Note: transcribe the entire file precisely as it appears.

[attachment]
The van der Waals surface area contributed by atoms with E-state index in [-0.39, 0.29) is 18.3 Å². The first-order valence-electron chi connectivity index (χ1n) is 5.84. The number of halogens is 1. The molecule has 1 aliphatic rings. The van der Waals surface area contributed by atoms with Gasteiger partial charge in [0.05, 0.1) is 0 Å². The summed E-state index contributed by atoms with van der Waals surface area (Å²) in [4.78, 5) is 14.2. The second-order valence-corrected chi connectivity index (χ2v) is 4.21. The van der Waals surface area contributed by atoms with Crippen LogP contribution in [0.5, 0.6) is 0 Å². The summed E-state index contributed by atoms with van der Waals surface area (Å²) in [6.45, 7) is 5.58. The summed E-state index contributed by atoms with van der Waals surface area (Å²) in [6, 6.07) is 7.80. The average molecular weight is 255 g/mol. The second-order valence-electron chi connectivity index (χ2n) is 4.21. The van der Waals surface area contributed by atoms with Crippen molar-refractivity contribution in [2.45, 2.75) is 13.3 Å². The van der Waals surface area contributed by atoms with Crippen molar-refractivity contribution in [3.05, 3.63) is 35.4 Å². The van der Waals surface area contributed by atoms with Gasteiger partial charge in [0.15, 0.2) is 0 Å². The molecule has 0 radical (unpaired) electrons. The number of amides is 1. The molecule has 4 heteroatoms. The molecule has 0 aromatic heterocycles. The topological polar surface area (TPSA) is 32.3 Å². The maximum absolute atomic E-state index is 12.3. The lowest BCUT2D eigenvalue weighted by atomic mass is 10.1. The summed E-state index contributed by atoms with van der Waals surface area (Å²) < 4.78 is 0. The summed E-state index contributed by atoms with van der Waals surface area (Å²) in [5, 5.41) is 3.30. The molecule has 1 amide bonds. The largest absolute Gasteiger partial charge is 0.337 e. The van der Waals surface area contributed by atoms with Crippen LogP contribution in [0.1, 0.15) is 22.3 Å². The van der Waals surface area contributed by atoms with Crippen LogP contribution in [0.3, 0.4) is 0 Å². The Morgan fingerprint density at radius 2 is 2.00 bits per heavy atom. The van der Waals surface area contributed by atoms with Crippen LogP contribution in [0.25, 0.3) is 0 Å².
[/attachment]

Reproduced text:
The van der Waals surface area contributed by atoms with E-state index in [-0.39, 0.29) is 18.3 Å². The first-order valence-electron chi connectivity index (χ1n) is 5.84. The number of halogens is 1. The molecule has 1 aliphatic rings. The van der Waals surface area contributed by atoms with Gasteiger partial charge in [0.05, 0.1) is 0 Å². The summed E-state index contributed by atoms with van der Waals surface area (Å²) in [4.78, 5) is 14.2. The second-order valence-corrected chi connectivity index (χ2v) is 4.21. The van der Waals surface area contributed by atoms with Crippen LogP contribution in [0.5, 0.6) is 0 Å². The summed E-state index contributed by atoms with van der Waals surface area (Å²) in [6.45, 7) is 5.58. The summed E-state index contributed by atoms with van der Waals surface area (Å²) in [6, 6.07) is 7.80. The average molecular weight is 255 g/mol. The second-order valence-electron chi connectivity index (χ2n) is 4.21. The van der Waals surface area contributed by atoms with Crippen molar-refractivity contribution in [2.45, 2.75) is 13.3 Å². The van der Waals surface area contributed by atoms with Crippen molar-refractivity contribution in [3.05, 3.63) is 35.4 Å². The van der Waals surface area contributed by atoms with Gasteiger partial charge in [0.15, 0.2) is 0 Å². The molecule has 0 radical (unpaired) electrons. The number of amides is 1. The molecule has 4 heteroatoms. The molecule has 0 aromatic heterocycles. The topological polar surface area (TPSA) is 32.3 Å². The maximum absolute atomic E-state index is 12.3. The lowest BCUT2D eigenvalue weighted by atomic mass is 10.1. The summed E-state index contributed by atoms with van der Waals surface area (Å²) < 4.78 is 0. The summed E-state index contributed by atoms with van der Waals surface area (Å²) in [5, 5.41) is 3.30. The molecule has 1 amide bonds. The largest absolute Gasteiger partial charge is 0.337 e. The van der Waals surface area contributed by atoms with Crippen LogP contribution in [0.1, 0.15) is 22.3 Å². The van der Waals surface area contributed by atoms with Crippen LogP contribution in [0.3, 0.4) is 0 Å². The Morgan fingerprint density at radius 2 is 2.00 bits per heavy atom. The van der Waals surface area contributed by atoms with Crippen LogP contribution in [0.25, 0.3) is 0 Å².